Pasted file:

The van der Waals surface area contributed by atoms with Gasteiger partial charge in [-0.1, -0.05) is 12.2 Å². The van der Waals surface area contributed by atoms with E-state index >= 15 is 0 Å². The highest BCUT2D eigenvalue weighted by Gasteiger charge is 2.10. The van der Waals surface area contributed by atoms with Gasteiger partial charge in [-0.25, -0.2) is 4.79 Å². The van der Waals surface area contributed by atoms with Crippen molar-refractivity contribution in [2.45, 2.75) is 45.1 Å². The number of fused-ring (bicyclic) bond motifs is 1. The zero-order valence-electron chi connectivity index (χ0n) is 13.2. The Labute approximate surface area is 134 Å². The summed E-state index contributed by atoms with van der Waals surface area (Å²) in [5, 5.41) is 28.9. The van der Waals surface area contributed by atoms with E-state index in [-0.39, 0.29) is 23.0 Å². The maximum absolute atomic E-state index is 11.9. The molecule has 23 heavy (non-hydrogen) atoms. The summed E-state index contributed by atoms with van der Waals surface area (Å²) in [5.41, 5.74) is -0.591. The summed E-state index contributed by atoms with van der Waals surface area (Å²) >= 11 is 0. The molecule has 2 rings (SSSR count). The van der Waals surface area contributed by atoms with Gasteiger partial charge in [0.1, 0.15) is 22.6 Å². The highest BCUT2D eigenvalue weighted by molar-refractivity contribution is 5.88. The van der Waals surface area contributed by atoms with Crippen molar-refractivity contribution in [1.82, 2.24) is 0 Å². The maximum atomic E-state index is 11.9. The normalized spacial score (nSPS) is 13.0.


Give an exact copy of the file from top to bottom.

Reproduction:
The van der Waals surface area contributed by atoms with Gasteiger partial charge in [-0.1, -0.05) is 12.2 Å². The van der Waals surface area contributed by atoms with E-state index >= 15 is 0 Å². The highest BCUT2D eigenvalue weighted by Gasteiger charge is 2.10. The van der Waals surface area contributed by atoms with Gasteiger partial charge in [-0.25, -0.2) is 4.79 Å². The van der Waals surface area contributed by atoms with Crippen molar-refractivity contribution in [2.45, 2.75) is 45.1 Å². The number of fused-ring (bicyclic) bond motifs is 1. The zero-order valence-electron chi connectivity index (χ0n) is 13.2. The Labute approximate surface area is 134 Å². The summed E-state index contributed by atoms with van der Waals surface area (Å²) in [5, 5.41) is 28.9. The van der Waals surface area contributed by atoms with E-state index in [-0.39, 0.29) is 23.0 Å². The maximum absolute atomic E-state index is 11.9. The molecule has 23 heavy (non-hydrogen) atoms. The summed E-state index contributed by atoms with van der Waals surface area (Å²) in [5.41, 5.74) is -0.591. The summed E-state index contributed by atoms with van der Waals surface area (Å²) >= 11 is 0. The molecule has 2 rings (SSSR count). The van der Waals surface area contributed by atoms with Gasteiger partial charge in [0.1, 0.15) is 22.6 Å². The highest BCUT2D eigenvalue weighted by molar-refractivity contribution is 5.88. The van der Waals surface area contributed by atoms with Crippen molar-refractivity contribution in [1.82, 2.24) is 0 Å². The maximum atomic E-state index is 11.9. The normalized spacial score (nSPS) is 13.0.